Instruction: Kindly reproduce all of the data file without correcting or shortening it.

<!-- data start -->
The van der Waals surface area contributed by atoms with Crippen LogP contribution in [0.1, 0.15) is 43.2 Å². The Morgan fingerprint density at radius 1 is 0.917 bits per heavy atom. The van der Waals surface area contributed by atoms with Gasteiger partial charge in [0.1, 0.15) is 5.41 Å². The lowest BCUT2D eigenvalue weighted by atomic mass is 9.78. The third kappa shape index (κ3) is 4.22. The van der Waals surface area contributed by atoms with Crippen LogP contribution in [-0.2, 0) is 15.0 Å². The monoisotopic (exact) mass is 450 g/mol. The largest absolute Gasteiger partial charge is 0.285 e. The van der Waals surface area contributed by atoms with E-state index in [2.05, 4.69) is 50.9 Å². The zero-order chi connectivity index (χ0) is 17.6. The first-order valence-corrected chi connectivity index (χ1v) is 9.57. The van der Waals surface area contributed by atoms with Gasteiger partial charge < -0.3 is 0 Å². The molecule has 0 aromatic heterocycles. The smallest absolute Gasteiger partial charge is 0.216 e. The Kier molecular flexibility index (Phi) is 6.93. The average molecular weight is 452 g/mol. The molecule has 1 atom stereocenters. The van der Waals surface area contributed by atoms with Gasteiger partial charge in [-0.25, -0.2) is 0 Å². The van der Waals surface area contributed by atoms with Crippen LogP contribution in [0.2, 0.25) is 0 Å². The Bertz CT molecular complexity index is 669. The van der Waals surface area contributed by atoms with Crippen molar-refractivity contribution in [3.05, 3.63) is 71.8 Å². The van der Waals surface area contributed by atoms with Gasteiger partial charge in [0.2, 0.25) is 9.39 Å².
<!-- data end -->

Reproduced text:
The van der Waals surface area contributed by atoms with Crippen LogP contribution in [0.1, 0.15) is 43.2 Å². The Morgan fingerprint density at radius 1 is 0.917 bits per heavy atom. The van der Waals surface area contributed by atoms with Gasteiger partial charge in [0.1, 0.15) is 5.41 Å². The lowest BCUT2D eigenvalue weighted by atomic mass is 9.78. The third kappa shape index (κ3) is 4.22. The van der Waals surface area contributed by atoms with Crippen LogP contribution in [-0.2, 0) is 15.0 Å². The monoisotopic (exact) mass is 450 g/mol. The largest absolute Gasteiger partial charge is 0.285 e. The van der Waals surface area contributed by atoms with E-state index in [2.05, 4.69) is 50.9 Å². The zero-order chi connectivity index (χ0) is 17.6. The first-order valence-corrected chi connectivity index (χ1v) is 9.57. The van der Waals surface area contributed by atoms with Gasteiger partial charge < -0.3 is 0 Å². The molecule has 0 aromatic heterocycles. The smallest absolute Gasteiger partial charge is 0.216 e. The Kier molecular flexibility index (Phi) is 6.93. The average molecular weight is 452 g/mol. The molecule has 1 atom stereocenters. The van der Waals surface area contributed by atoms with Gasteiger partial charge in [-0.25, -0.2) is 0 Å². The van der Waals surface area contributed by atoms with Crippen LogP contribution in [0.2, 0.25) is 0 Å². The Bertz CT molecular complexity index is 669. The van der Waals surface area contributed by atoms with Crippen molar-refractivity contribution in [3.05, 3.63) is 71.8 Å². The van der Waals surface area contributed by atoms with Gasteiger partial charge in [0.2, 0.25) is 9.39 Å².